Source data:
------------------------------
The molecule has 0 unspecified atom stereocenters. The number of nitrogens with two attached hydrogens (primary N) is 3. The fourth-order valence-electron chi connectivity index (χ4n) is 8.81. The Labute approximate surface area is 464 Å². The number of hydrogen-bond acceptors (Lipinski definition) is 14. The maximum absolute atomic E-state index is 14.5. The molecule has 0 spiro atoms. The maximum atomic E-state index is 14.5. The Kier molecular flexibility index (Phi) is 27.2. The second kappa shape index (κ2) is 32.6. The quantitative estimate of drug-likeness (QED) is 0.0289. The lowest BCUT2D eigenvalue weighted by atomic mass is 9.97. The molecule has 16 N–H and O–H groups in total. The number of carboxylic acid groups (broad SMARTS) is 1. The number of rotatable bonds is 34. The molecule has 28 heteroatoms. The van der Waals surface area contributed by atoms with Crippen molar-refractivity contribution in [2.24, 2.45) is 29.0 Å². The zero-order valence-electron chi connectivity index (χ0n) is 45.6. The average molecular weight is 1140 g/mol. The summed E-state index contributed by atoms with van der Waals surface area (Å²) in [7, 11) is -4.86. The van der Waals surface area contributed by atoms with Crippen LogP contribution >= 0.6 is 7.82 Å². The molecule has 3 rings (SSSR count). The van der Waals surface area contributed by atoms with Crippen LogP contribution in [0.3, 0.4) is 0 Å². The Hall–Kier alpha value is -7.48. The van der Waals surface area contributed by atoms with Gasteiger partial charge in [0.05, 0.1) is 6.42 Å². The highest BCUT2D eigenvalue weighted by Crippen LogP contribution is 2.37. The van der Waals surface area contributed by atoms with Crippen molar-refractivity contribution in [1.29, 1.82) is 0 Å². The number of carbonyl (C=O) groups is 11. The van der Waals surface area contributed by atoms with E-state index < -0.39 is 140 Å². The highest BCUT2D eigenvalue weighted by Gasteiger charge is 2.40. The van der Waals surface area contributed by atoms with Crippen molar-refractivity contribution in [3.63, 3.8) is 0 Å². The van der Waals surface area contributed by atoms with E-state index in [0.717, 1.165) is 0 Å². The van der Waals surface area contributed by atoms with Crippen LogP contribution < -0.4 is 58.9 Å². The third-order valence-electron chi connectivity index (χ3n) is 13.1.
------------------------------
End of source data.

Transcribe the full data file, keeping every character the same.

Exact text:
The molecule has 0 unspecified atom stereocenters. The number of nitrogens with two attached hydrogens (primary N) is 3. The fourth-order valence-electron chi connectivity index (χ4n) is 8.81. The Labute approximate surface area is 464 Å². The number of hydrogen-bond acceptors (Lipinski definition) is 14. The maximum absolute atomic E-state index is 14.5. The molecule has 0 spiro atoms. The maximum atomic E-state index is 14.5. The Kier molecular flexibility index (Phi) is 27.2. The second kappa shape index (κ2) is 32.6. The quantitative estimate of drug-likeness (QED) is 0.0289. The lowest BCUT2D eigenvalue weighted by atomic mass is 9.97. The molecule has 16 N–H and O–H groups in total. The number of carboxylic acid groups (broad SMARTS) is 1. The number of rotatable bonds is 34. The molecule has 28 heteroatoms. The van der Waals surface area contributed by atoms with Crippen molar-refractivity contribution in [2.24, 2.45) is 29.0 Å². The zero-order valence-electron chi connectivity index (χ0n) is 45.6. The average molecular weight is 1140 g/mol. The summed E-state index contributed by atoms with van der Waals surface area (Å²) in [7, 11) is -4.86. The van der Waals surface area contributed by atoms with Crippen LogP contribution >= 0.6 is 7.82 Å². The molecule has 3 rings (SSSR count). The van der Waals surface area contributed by atoms with Crippen LogP contribution in [0.3, 0.4) is 0 Å². The Hall–Kier alpha value is -7.48. The van der Waals surface area contributed by atoms with Gasteiger partial charge in [0.05, 0.1) is 6.42 Å². The highest BCUT2D eigenvalue weighted by Crippen LogP contribution is 2.37. The van der Waals surface area contributed by atoms with Crippen molar-refractivity contribution in [1.29, 1.82) is 0 Å². The number of carbonyl (C=O) groups is 11. The van der Waals surface area contributed by atoms with E-state index < -0.39 is 140 Å². The highest BCUT2D eigenvalue weighted by Gasteiger charge is 2.40. The van der Waals surface area contributed by atoms with Crippen molar-refractivity contribution in [3.63, 3.8) is 0 Å². The van der Waals surface area contributed by atoms with E-state index in [0.717, 1.165) is 0 Å². The van der Waals surface area contributed by atoms with Crippen LogP contribution < -0.4 is 58.9 Å². The third-order valence-electron chi connectivity index (χ3n) is 13.1.